Tuesday, May 29, 2018

Shared leadership & team learning: time to embrace the team dynamic

The changing nature of the workforce has led to changes beyond the traditional vertical leader-member relationship, with more knowledge workers able and willing to demonstrate their leadership skills in the workplace. As a result, shared leadership – the notion that group members can informally lead each other – has become an increasingly important area of focus. It is particularly useful  in team and leadership research that conceptualises the horizontal leadership influence among group members. In addition to this academic focus, there are also real life cases of shared leadership being adopted, for example, in the healthcare and eduction industries. We also see it being used in new ventures, churches, equipment and engine manufacturing, consulting teams, local government, sales teams and even police departments. 

Researchers have theorised that shared leadership is dynamic rather than static, however there is still a lack of direct empirical evidence. Now a recent study has found that timing and stability of a team are critical factors in predicting how shared leadership stimulates team learning behaviours. Managers should therefore seize the opportunities in the early stages and avoid radical structural changes in team collaborations over time.  These findings were reported in a new study, “Learning to Share: Exploring Temporality in Shared Leadership and Team Learning” which was published by Small Group Research.  The authors are Lan Wang, Jian Han, Colin Fisher, and Yan Pan. 

The initial exploration sought to determine how shared leadership and team learning behaviours influence each other over time. During a business simulation project, the research team measured shared leadership using the “density of network” approach. Team learning behaviours were measured according to how well the team criticised one another’s work in order to improve performance, the extent to which the team freely challenged assumptions, and the extent to which the team evaluated weak points to become more effective.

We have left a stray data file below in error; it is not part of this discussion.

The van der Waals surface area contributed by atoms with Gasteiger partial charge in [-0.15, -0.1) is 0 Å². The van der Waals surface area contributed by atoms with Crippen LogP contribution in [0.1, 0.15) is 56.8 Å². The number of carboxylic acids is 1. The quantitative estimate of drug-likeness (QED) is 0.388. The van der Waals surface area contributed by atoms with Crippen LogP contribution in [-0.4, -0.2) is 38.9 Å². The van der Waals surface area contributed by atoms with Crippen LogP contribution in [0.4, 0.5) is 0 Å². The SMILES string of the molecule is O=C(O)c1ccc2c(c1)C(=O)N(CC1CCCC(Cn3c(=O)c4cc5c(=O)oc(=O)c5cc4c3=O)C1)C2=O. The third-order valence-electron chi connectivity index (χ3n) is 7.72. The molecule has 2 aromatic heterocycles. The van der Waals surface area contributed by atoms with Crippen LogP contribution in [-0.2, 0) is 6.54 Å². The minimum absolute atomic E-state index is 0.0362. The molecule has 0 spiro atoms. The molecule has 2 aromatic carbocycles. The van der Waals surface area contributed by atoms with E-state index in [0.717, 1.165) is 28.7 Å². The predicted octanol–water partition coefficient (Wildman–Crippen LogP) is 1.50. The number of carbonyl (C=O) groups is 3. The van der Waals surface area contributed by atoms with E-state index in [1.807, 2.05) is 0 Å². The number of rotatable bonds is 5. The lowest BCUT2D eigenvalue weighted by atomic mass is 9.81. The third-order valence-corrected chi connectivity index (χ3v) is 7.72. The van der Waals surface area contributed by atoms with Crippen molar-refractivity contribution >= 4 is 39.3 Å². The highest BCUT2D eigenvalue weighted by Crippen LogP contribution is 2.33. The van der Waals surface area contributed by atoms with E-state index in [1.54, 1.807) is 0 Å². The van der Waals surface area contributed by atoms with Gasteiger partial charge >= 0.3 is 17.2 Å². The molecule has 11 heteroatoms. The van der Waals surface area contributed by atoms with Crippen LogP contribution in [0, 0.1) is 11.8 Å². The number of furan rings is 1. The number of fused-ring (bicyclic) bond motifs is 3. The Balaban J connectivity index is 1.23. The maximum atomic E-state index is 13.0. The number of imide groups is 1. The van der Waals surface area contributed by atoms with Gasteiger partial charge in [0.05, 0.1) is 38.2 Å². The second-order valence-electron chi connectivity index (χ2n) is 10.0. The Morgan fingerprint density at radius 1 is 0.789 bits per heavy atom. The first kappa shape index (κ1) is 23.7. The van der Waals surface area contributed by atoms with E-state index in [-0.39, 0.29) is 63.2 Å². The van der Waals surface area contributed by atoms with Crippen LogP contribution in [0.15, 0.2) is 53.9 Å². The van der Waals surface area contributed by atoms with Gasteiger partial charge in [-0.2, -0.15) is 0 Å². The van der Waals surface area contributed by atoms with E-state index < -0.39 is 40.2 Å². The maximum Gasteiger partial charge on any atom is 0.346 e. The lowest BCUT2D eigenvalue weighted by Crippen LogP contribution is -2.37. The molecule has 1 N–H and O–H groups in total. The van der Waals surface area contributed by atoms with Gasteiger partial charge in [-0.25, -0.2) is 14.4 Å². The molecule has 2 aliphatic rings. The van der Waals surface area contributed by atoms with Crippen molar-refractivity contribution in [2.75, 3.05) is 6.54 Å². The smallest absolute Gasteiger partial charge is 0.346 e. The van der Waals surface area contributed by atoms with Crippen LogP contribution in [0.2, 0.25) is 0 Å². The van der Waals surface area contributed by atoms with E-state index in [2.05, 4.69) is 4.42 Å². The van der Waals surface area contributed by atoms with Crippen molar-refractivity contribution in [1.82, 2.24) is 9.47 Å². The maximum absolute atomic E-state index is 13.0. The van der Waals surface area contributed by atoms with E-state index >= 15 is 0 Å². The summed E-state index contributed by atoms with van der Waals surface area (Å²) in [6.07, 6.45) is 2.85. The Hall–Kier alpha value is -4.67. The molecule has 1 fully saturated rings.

For analyses across three time periods – the beginning, middle, and end of a project – the writers examined how shared leadership affected learning over time. The study revealed that teams that engage in more learning behaviours early in the task are more likely to keep their leadership network structure stable. This stability is also positively associated with team learning behaviours at the midpoint and at the end of the task. The study also concluded that the positive relationship between shared leadership and team learning behaviours deteriorated over subsequent periods.  

A second focus of the paper examines how the stability of the network structure (“network churn”) is associated with team learning behaviours. The researchers assessed team dynamics based on the volume of network connections added and dissolved from one period of time to another.  The lower the “churn” within a team, the more stable the leadership structures and the more empowered team members are to coordinate effectively and consistently. 

The report also found that a significant majority of teams taking part in the study changed their leadership structure, or lost existing ones. Only one in six of the teams maintained the same leadership structure from beginning to end.Such stability of shared leadership structure promoted team learning. In addition, teams thatlost leadership ties had a substantial adverse effect on team learning in the late stages of a collaboration. 

As organisations have steadily progressed into the knowledge economy, we can no longer rely on simple notions of top-down, command-and-control leadership in work teams.  The speed of change and complexity in today’s business environment also challenges any single individual to possess all of the skills and abilities required to competently lead teams and organisations. Shared leadership is thus an emerging model of management, and this latest research suggests thatthe relationship between shared leadership and team learning is more complex than previously theorised, leaving more room and motivations for future research.

Read the paper here.


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